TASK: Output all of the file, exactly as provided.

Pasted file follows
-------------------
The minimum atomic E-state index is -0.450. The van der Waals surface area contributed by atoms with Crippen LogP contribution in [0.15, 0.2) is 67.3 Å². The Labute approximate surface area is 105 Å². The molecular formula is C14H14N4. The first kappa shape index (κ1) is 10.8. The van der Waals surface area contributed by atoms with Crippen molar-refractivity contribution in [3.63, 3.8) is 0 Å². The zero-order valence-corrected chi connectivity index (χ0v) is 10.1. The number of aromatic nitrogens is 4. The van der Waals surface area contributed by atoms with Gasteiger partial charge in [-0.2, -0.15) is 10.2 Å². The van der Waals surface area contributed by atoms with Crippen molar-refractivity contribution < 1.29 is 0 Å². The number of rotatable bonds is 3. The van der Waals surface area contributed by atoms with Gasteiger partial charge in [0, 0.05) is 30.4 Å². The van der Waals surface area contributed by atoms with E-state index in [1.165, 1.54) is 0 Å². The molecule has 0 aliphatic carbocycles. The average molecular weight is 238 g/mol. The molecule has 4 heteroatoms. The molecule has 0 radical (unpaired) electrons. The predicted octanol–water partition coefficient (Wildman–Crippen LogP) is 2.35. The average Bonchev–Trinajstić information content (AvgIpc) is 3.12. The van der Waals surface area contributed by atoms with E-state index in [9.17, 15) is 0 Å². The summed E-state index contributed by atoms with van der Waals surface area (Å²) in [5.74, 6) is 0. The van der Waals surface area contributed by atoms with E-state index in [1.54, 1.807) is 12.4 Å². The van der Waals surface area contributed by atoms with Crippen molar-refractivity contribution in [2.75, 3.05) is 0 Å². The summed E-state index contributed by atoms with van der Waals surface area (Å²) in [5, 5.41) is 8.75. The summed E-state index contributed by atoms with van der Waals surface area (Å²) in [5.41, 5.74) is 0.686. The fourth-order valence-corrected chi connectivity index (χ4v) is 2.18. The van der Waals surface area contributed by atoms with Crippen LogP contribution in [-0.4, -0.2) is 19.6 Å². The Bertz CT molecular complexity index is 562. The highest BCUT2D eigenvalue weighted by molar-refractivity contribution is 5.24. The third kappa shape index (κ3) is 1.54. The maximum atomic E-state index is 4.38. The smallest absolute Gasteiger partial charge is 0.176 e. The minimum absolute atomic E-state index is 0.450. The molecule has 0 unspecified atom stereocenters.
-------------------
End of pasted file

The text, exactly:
The minimum atomic E-state index is -0.450. The van der Waals surface area contributed by atoms with Crippen LogP contribution in [0.15, 0.2) is 67.3 Å². The Labute approximate surface area is 105 Å². The molecular formula is C14H14N4. The first kappa shape index (κ1) is 10.8. The van der Waals surface area contributed by atoms with Crippen molar-refractivity contribution in [3.63, 3.8) is 0 Å². The zero-order valence-corrected chi connectivity index (χ0v) is 10.1. The number of aromatic nitrogens is 4. The van der Waals surface area contributed by atoms with Gasteiger partial charge in [-0.2, -0.15) is 10.2 Å². The van der Waals surface area contributed by atoms with Crippen molar-refractivity contribution < 1.29 is 0 Å². The number of rotatable bonds is 3. The van der Waals surface area contributed by atoms with Gasteiger partial charge in [0, 0.05) is 30.4 Å². The van der Waals surface area contributed by atoms with E-state index in [1.165, 1.54) is 0 Å². The molecule has 0 aliphatic carbocycles. The average molecular weight is 238 g/mol. The molecule has 4 heteroatoms. The molecule has 0 radical (unpaired) electrons. The predicted octanol–water partition coefficient (Wildman–Crippen LogP) is 2.35. The average Bonchev–Trinajstić information content (AvgIpc) is 3.12. The van der Waals surface area contributed by atoms with E-state index in [9.17, 15) is 0 Å². The summed E-state index contributed by atoms with van der Waals surface area (Å²) in [5.74, 6) is 0. The van der Waals surface area contributed by atoms with E-state index in [1.54, 1.807) is 12.4 Å². The van der Waals surface area contributed by atoms with Crippen molar-refractivity contribution in [2.75, 3.05) is 0 Å². The summed E-state index contributed by atoms with van der Waals surface area (Å²) in [5, 5.41) is 8.75. The summed E-state index contributed by atoms with van der Waals surface area (Å²) in [5.41, 5.74) is 0.686. The fourth-order valence-corrected chi connectivity index (χ4v) is 2.18. The van der Waals surface area contributed by atoms with Crippen LogP contribution in [-0.4, -0.2) is 19.6 Å². The Bertz CT molecular complexity index is 562. The highest BCUT2D eigenvalue weighted by molar-refractivity contribution is 5.24. The third kappa shape index (κ3) is 1.54. The maximum atomic E-state index is 4.38. The smallest absolute Gasteiger partial charge is 0.176 e. The minimum absolute atomic E-state index is 0.450. The molecule has 0 unspecified atom stereocenters.